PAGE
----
433 N. Camden Drive, Suite 805   Beverly Hills, CA 90210 | 310-550-7661

What can be done for large pores on the nose?

Large pores on the nose can be genetic or the result of excess oil accumulation in the pores. The pores are actually passageways through which the body’s oil (sebaceous) glands normally secrete oil. If oil secretion is excessive or if the pores are clogged at the surface, the accumulation of oil can darken and become what are known as open comedones (blackheads). Large pores on the nose can also be seen with a condition known as rosacea, which is treated similarly but more aggressively.

It is helpful to avoid moisturizing the nose as this only adds more oil to the area. Drying and peeling agents are very effective to reduce the size of the pores. Our oily skin cleanser, when applied to a gauze pad or washcloth and gently rubbed on the open pores twice a day is very effective in minimizing the oil content of the pores. Additionally, facial acid treatments/chemical peels are very effective for minimizing this condition. Our Sal-Hydro™ helps dissolve, as well as lighten, the material within the pores. In our office, we do mild chemical peeling with trichloroacetic acid, which is also highly effective in reducing the pore size. Occasionally instrument extractions are used, however this must be minimally done and only under specific circumstances and only in a dermatologist’s office under sterile conditions.

I highly recommend that instrument extractions or manual extractions of any kind not be done at home or in any other facility besides a dermatologist’s office. This is not only because of problems with sterility outside the dermatologist’s office but also because improper squeezing of the nose can lead to irreparable scarring and permanently enlarged pores. The use of non-sterile instruments, fingers, tissues, or cotton swabs, which is frequently done outside of a dermatologist’s office can result in infection and more scarring.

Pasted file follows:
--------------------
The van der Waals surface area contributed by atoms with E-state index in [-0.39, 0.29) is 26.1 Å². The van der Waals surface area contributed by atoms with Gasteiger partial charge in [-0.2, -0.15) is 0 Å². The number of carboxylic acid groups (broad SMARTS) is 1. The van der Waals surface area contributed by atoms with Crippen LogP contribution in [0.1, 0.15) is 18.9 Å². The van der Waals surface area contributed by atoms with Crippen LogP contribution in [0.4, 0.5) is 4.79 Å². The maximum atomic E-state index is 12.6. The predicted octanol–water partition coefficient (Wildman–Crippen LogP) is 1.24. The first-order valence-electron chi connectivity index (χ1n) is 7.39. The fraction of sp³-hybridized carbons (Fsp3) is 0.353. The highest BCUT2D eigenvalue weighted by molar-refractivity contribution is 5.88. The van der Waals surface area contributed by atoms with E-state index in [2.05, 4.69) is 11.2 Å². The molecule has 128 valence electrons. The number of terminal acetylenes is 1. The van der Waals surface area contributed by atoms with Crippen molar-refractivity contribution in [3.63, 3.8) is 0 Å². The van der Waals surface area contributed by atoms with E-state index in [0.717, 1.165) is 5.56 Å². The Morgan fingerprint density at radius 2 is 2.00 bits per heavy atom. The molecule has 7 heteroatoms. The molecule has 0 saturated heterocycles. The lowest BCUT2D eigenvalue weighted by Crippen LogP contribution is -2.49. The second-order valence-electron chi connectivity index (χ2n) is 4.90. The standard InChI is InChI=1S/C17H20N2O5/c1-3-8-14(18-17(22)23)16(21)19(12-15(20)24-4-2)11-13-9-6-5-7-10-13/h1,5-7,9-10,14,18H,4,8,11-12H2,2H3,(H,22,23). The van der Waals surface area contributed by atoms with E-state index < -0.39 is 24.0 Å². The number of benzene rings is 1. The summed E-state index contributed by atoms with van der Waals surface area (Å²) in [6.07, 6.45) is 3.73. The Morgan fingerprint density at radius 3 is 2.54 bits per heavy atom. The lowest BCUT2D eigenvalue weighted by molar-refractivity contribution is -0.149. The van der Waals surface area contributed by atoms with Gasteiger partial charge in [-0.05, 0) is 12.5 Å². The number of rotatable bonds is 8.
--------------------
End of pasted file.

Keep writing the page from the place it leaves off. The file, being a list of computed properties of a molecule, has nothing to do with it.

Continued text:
The secretion of oil by the sebaceous glands on the nose is a normal biological process. Consequently, the production of oil will continue and treatment is ongoing. In particular circumstances, we use Botox or Dysport injections to decrease oil production. I cannot stress enough how important the treatment of this condition should be confined to a dermatologist’s office as I have seen numerous problems with infections and permanent scarring when this situation is approached by well-meaning others.

– Dr. Bussell

Beverly Hills Dermatology Consultants

433 N. Camden Drive, Suite 805   Beverly Hills, CA 90210 | 310-550-7661

What should you avoid if you are allergic to poison oak?

Poison oak is now prevalent in southern California. For those of you who have ever had a poison oak allergy, it is now time to be particularly careful. Hiking areas and even park grounds can hide this devious culprit. You must be vigilant in trying to avoid contact, especially during this time of year.

Some of the things that you might want to consider would be avoiding rubbing up against any kind of brush/trees/bushes while walking or running outdoors and avoiding all fires made with wood or branches where poison oak may be growing as the smoke is a strong allergen for every part of the body with which it comes in contact.

I recently saw a patient who had been carrying pieces of wood across his arm while clearing brush. The wood had been in contact with poison oak, and the bark had rubbed the resin into his skin.

The rash seen from poison oak is red, itchy, and frequent blistering. In many areas, a linear scratch can be observed.

Poison oak on black skin reacts similarly to the allergies on whiter skin; however, the lesions may be harder to diagnose and differentiate from other skin conditions.